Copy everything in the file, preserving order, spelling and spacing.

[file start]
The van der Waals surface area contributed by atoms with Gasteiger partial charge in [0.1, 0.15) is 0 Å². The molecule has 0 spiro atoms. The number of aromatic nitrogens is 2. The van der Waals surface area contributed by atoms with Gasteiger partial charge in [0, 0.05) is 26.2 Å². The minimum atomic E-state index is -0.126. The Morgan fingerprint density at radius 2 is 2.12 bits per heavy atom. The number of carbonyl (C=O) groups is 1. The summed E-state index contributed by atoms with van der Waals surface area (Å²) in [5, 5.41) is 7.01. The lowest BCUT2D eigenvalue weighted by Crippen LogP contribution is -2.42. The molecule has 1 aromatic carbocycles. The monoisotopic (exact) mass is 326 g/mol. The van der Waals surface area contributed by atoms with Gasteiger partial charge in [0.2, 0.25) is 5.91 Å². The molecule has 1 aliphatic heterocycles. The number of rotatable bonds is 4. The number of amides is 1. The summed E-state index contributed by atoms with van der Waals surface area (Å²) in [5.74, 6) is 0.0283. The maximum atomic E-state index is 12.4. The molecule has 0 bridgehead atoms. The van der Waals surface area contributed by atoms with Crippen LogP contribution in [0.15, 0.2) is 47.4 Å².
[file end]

The van der Waals surface area contributed by atoms with Gasteiger partial charge in [0.1, 0.15) is 0 Å². The molecule has 0 spiro atoms. The number of aromatic nitrogens is 2. The van der Waals surface area contributed by atoms with Gasteiger partial charge in [0, 0.05) is 26.2 Å². The minimum atomic E-state index is -0.126. The Morgan fingerprint density at radius 2 is 2.12 bits per heavy atom. The number of carbonyl (C=O) groups is 1. The summed E-state index contributed by atoms with van der Waals surface area (Å²) in [5, 5.41) is 7.01. The lowest BCUT2D eigenvalue weighted by Crippen LogP contribution is -2.42. The molecule has 1 aromatic carbocycles. The monoisotopic (exact) mass is 326 g/mol. The van der Waals surface area contributed by atoms with Gasteiger partial charge in [0.2, 0.25) is 5.91 Å². The molecule has 1 aliphatic heterocycles. The number of rotatable bonds is 4. The number of amides is 1. The summed E-state index contributed by atoms with van der Waals surface area (Å²) in [5.74, 6) is 0.0283. The maximum atomic E-state index is 12.4. The molecule has 0 bridgehead atoms. The van der Waals surface area contributed by atoms with Crippen LogP contribution in [0.15, 0.2) is 47.4 Å².